Thursday, November 3, 2022

Ericsson points to Apple's claim of low iOS-Android switching costs in Epic Games' antitrust case, says Apple 'cannot speak out of both sides of its mouth' and allege high switching costs in ITC patent case

When an Ericsson-Apple patent license agreement expired in January and infringement litigation started, I said Apple would face an "Epicsson" dilemma, meaning that Apple would end up contradicting in the dispute with Ericsson its own defenses against Epic Games' App Store antitrust case. The extent to which this has already happened is remarkable:

And now I've obtained a couple of documents from the ITC docket of what otherwise appears to be the least important Ericsson v. Apple case. Apple asked the Administrative Law Judge (ALJ) presiding over the ITC trial that will start tomorrow (in Washington, D.C.) to preclude Ericsson from referencing other Apple cases, such as Epic Games v. Apple:

ITC Inv. No. 337-TA-1301: Apple's Motion in Limine No. 3 to Exclude Ericsson From Introducing Argument, Evidence, or Testimony Concerning Other Apple Litigations, Investigations, And/Or Legal Proceedings That Do Not Involve Ericsson, Any Ericsson Patent, or Any Comparable Apple or Ericsson License Agreement

The exhibits to Apple's motion show that Ericsson submitted into the record some of the pleadings, a trial transcript (Tim Cook's depositions on "Friday for Fortnite"), a slide deck, and the judgment.

Apple argues that all of this is irrelevant in the context of an ITC patent infringement case. Ericsson disagrees:

ITC Inv. No. 337-TA-1301: Ericsson's Opposition to Apple's Motion in Limine No. 3

Ericsson says "the exhibits are relevant to the public interest issues" in the ITC investigation. Apple argues that even if it is held in violation of one or more valid Ericsson patents, an exclusion order (i.e., a U.S. import ban) shouldn't issue because the iPhone is indispensable and irreplaceable (those are my words) and without iPhone imports reaching U.S. customers, the sky would fall.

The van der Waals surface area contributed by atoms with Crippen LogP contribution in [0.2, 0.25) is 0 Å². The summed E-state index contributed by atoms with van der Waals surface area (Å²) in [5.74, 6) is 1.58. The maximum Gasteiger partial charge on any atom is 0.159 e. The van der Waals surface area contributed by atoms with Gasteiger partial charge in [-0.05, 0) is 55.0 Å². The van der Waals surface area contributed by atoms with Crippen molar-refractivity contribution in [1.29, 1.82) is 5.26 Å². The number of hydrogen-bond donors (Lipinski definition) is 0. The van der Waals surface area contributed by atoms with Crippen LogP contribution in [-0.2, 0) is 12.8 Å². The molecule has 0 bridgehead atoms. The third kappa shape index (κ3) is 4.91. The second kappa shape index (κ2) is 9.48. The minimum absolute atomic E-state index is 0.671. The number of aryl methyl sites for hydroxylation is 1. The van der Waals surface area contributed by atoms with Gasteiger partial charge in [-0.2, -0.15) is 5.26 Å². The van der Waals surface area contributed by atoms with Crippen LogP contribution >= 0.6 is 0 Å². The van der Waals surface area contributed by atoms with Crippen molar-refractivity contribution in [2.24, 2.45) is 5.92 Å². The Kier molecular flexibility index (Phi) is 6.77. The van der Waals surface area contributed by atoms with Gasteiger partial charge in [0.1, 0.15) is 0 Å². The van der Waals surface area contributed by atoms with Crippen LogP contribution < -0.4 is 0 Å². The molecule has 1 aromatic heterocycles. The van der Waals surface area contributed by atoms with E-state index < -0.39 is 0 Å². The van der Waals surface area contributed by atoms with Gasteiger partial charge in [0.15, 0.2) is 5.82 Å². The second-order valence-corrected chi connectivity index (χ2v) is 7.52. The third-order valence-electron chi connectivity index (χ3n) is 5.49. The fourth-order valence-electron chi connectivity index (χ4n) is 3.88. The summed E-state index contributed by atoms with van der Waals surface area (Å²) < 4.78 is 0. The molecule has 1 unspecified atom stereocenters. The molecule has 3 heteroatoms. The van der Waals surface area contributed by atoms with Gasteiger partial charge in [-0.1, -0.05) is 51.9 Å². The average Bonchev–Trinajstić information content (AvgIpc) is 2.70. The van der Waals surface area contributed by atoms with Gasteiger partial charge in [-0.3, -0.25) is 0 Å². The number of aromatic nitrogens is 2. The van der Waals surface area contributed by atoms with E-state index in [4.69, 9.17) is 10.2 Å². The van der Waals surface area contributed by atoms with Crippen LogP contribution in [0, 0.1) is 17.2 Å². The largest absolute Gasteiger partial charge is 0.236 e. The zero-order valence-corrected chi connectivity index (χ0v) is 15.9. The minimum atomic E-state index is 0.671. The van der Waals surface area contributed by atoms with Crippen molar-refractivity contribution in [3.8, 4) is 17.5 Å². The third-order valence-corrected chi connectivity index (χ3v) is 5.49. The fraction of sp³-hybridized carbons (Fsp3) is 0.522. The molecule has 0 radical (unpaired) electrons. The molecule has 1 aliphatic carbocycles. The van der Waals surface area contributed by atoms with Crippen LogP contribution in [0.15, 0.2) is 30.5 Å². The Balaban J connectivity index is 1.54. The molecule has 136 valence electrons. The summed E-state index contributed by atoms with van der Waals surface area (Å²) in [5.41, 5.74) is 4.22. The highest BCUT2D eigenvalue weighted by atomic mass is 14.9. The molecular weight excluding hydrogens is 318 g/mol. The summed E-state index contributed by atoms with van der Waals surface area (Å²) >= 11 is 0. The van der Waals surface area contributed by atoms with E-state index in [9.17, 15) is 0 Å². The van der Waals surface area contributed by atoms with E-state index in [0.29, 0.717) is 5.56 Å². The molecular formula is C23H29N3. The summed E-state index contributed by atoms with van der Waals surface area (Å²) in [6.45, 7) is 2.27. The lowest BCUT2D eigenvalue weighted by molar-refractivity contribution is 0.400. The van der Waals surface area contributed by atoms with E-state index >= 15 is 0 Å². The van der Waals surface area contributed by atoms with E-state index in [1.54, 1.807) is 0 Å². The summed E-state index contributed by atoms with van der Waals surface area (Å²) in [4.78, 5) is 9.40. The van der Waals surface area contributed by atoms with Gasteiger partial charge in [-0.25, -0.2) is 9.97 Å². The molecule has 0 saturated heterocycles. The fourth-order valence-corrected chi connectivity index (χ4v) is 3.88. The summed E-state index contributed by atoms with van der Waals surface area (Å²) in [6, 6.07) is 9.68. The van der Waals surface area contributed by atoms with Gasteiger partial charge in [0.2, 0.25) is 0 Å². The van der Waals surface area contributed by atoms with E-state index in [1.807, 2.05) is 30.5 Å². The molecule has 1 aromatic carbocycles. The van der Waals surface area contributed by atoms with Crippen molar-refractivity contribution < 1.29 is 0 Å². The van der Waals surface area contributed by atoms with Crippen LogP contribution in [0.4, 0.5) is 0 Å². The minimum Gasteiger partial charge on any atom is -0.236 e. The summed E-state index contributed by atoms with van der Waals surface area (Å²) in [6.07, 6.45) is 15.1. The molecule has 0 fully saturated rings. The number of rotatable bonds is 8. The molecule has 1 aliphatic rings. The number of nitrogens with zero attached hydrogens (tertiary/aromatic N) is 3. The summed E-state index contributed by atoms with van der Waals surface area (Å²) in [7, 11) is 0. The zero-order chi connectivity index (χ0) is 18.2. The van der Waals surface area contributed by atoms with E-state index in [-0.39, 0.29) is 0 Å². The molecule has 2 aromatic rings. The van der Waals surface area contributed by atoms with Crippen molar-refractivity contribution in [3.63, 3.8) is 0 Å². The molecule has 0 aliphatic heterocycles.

Switching costs between iOS and Android are a key part here--and they are in Epic Games v. Apple. But in the Fortnite/App Store antitrust case, Apple argues that switching costs are low because it seeks to deny that it possesses market power, while in the ITC case Apple argues the very opposite because companies like Samsung could otherwise easily meet all the demand for smartphones.

While we're on the subject of Samsung, it's interesting to note that Apple also said switching costs were low when it sought (and actually obtained) an import ban on Samsung Galaxy phones (ITC Inv. No. 337-TA-796). That import ban ended up useless because Samsung (partly with help from Google) worked around all four patents on which Apple prevailed, without end users even noticing any change. But the ITC had to base its public-interest analysis on the assumption that, in a worst-case scenario, Samsung could no longer import its phones into the U.S. market, and Apple argued in a June 11, 2013 submission on Remedy, Bond and Public Interest that customers should simply buy iPhones as it's easy to switch from Android to iOS.

Ericsson says the ITC should take note of what Apple said in the disputes with Epic and Samsung because all of those documents were "prepared by Apple's attorneys, and submitted on behalf of Apple, and thus represent statements made by Apple that qualify as a party's opposition statement under [Federal Rule of Evidence] 801 (d)(2)." Also, Ericsson's experts may have reasonably relied on those statements as "relevant hearsay."

The judge's decision on that one isn't publicly accessible yet. An order came down yesterday. Its title is Regarding Respondent Apple, Inc.'s Motion in Limine Nos. 1., 2, and 4 (yes, I know it's "Apple Inc."--but the comma is in the ITC docket entry I quoted). The content is confidential for now.

The "November Fortnite" Epic Games v. Apple appellate hearing (United States Court of Appeals for the Ninth Circuit) is only 11 days away. Switching costs, competition between iOS and Android, and App Store security are all going to be key issues...